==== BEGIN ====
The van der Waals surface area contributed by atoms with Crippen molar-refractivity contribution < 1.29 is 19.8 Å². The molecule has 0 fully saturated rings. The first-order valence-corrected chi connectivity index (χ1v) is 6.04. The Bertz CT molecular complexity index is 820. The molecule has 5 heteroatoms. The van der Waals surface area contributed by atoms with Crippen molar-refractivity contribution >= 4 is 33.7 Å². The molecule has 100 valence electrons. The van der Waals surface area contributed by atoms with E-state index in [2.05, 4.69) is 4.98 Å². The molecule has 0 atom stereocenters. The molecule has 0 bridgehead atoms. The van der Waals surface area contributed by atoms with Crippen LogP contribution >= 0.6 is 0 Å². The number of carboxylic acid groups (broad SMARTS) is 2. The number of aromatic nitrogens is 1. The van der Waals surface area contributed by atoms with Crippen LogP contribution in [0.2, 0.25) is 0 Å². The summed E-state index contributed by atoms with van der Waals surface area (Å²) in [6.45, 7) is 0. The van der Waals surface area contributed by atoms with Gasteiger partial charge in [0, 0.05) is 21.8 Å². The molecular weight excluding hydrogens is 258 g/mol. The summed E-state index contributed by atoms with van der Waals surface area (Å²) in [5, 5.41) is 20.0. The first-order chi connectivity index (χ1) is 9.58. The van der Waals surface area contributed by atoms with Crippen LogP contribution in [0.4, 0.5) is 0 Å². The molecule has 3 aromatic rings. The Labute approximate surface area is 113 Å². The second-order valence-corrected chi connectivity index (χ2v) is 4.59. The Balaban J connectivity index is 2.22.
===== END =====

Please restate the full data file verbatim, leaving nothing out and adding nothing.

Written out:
The van der Waals surface area contributed by atoms with Crippen molar-refractivity contribution < 1.29 is 19.8 Å². The molecule has 0 fully saturated rings. The first-order valence-corrected chi connectivity index (χ1v) is 6.04. The Bertz CT molecular complexity index is 820. The molecule has 5 heteroatoms. The van der Waals surface area contributed by atoms with Crippen molar-refractivity contribution >= 4 is 33.7 Å². The molecule has 100 valence electrons. The van der Waals surface area contributed by atoms with E-state index in [2.05, 4.69) is 4.98 Å². The molecule has 0 atom stereocenters. The molecule has 0 bridgehead atoms. The van der Waals surface area contributed by atoms with Crippen LogP contribution >= 0.6 is 0 Å². The number of carboxylic acid groups (broad SMARTS) is 2. The number of aromatic nitrogens is 1. The van der Waals surface area contributed by atoms with Crippen LogP contribution in [0.2, 0.25) is 0 Å². The summed E-state index contributed by atoms with van der Waals surface area (Å²) in [6.45, 7) is 0. The van der Waals surface area contributed by atoms with Gasteiger partial charge in [0, 0.05) is 21.8 Å². The molecular weight excluding hydrogens is 258 g/mol. The summed E-state index contributed by atoms with van der Waals surface area (Å²) in [5, 5.41) is 20.0. The first-order chi connectivity index (χ1) is 9.58. The van der Waals surface area contributed by atoms with Crippen LogP contribution in [0.4, 0.5) is 0 Å². The molecule has 3 aromatic rings. The Labute approximate surface area is 113 Å². The second-order valence-corrected chi connectivity index (χ2v) is 4.59. The Balaban J connectivity index is 2.22.